Horus is one of the most significant ancient Egyptian deities who served many functions, most notable god of kingship and the sky.
He was worshipped from at least the late prehistoric Egypt until the Ptolemaic Kingdom and Roman Egypt. Different forms of Horus are recorded in history and these are treated as distinct gods by Egyptologists.
These various forms may possibly be different manifestations of the same multi-layered deity in which certain attributes or syncretic relationships are emphasized, not necessarily in opposition but complementary to one another, consistent with how the Ancient Egyptians viewed the multiple facets of reality.
He was most often depicted as a falcon, most likely a lanner falcon or peregrine falcon, or as a man with a falcon head.
The earliest recorded form of him is the tutelary deity of Nekhen in Upper Egypt, who is the first known national god, specifically related to the ruling pharaoh who in time came to be regarded as a manifestation of Horus in life and Osiris in death.
The most commonly encountered family relationship describes him as the son of Isis and Osiris, and he plays a key role in the Osiris myth as Osiris’s heir and the rival to Set, the murderer of Osiris. In another tradition, Hathor is regarded as his mother and sometimes as his wife.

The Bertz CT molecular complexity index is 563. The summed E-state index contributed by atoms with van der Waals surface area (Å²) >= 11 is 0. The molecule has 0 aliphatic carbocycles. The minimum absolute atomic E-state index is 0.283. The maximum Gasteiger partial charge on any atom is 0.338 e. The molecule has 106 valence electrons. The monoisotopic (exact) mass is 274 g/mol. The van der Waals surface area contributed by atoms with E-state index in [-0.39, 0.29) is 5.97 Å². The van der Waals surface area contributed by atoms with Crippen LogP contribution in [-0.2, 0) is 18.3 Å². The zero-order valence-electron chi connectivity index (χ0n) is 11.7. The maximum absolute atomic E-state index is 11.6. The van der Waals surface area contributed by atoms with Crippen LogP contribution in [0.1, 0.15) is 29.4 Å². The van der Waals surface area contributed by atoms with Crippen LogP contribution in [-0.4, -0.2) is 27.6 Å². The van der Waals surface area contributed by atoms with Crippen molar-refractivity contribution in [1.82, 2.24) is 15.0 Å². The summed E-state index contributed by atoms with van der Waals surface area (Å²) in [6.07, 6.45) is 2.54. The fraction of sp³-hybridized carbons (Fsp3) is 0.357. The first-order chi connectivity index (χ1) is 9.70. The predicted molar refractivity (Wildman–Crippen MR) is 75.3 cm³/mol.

Horus and the pharaoh
The Pyramid Texts (c. 2400–2300 BC) describe the nature of the pharaoh in different characters as both Horus and Osiris.
The pharaoh as Horus in life became the pharaoh as Osiris in death, where he was united with the other gods. New incarnations of Horus succeeded the deceased pharaoh on earth in the form of new pharaohs.
The lineage of Horus, the eventual product of unions between the children of Atum, may have been a means to explain and justify pharaonic power.
The gods produced by Atum were all representative of cosmic and terrestrial forces in Egyptian life. By identifying him as the offspring of these forces, then identifying him with Atum himself, and finally identifying the Pharaoh with Horus, the Pharaoh theologically had dominion over all the world.
The notion of Horus as the pharaoh seems to have been superseded by the concept of the pharaoh as the son of Ra during the Fifth Dynasty.
He was born to the goddess Isis after she retrieved all the dismembered body parts of her murdered husband Osiris, except his penis, which was thrown into the Nile and eaten by a catfish, or sometimes depicted as instead by a crab, and according to Plutarch’s account used her magic powers to resurrect Osiris and fashion a phallus to conceive her son (older Egyptian accounts have the penis of Osiris surviving).
After becoming pregnant with Horus, Isis fled to the Nile Delta marshlands to hide from her brother Set, who jealously killed Osiris and who she knew would want to kill their son. There Isis bore the divine son.
Since Horus was said to be the sky, he was considered to also contain the Sun and Moon. It became said that the Sun was his right eye and the Moon his left and that they traversed the sky when he, a falcon, flew across it.